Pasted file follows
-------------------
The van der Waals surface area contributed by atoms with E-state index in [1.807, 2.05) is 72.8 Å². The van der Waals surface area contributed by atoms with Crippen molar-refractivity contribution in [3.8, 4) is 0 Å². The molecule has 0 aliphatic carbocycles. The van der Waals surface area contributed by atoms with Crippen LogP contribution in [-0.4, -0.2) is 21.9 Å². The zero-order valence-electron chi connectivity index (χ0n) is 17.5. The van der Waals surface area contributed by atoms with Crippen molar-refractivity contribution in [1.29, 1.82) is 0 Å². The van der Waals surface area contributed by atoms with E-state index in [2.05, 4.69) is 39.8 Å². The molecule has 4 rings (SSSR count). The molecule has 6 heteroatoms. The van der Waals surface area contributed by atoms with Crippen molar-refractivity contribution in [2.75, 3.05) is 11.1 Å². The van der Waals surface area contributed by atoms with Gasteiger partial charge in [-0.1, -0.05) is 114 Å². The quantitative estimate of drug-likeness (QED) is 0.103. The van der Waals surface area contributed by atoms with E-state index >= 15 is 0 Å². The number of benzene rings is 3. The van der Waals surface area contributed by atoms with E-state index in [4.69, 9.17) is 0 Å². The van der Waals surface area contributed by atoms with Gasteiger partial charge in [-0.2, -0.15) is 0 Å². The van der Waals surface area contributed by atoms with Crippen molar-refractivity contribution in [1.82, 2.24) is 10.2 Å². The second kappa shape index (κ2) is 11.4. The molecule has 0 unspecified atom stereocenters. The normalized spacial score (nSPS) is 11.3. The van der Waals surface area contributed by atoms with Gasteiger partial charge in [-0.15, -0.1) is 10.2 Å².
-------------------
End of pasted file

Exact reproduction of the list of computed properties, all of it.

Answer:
The van der Waals surface area contributed by atoms with E-state index in [1.807, 2.05) is 72.8 Å². The van der Waals surface area contributed by atoms with Crippen molar-refractivity contribution in [3.8, 4) is 0 Å². The molecule has 0 aliphatic carbocycles. The van der Waals surface area contributed by atoms with Crippen LogP contribution in [-0.4, -0.2) is 21.9 Å². The zero-order valence-electron chi connectivity index (χ0n) is 17.5. The van der Waals surface area contributed by atoms with Crippen molar-refractivity contribution in [1.29, 1.82) is 0 Å². The van der Waals surface area contributed by atoms with E-state index in [2.05, 4.69) is 39.8 Å². The molecule has 4 rings (SSSR count). The molecule has 6 heteroatoms. The van der Waals surface area contributed by atoms with Crippen molar-refractivity contribution in [2.75, 3.05) is 11.1 Å². The van der Waals surface area contributed by atoms with Gasteiger partial charge in [-0.1, -0.05) is 114 Å². The quantitative estimate of drug-likeness (QED) is 0.103. The van der Waals surface area contributed by atoms with E-state index >= 15 is 0 Å². The number of benzene rings is 3. The van der Waals surface area contributed by atoms with E-state index in [4.69, 9.17) is 0 Å². The van der Waals surface area contributed by atoms with Gasteiger partial charge in [-0.2, -0.15) is 0 Å². The van der Waals surface area contributed by atoms with Crippen molar-refractivity contribution in [1.82, 2.24) is 10.2 Å². The second kappa shape index (κ2) is 11.4. The molecule has 0 unspecified atom stereocenters. The normalized spacial score (nSPS) is 11.3. The van der Waals surface area contributed by atoms with Gasteiger partial charge in [-0.15, -0.1) is 10.2 Å².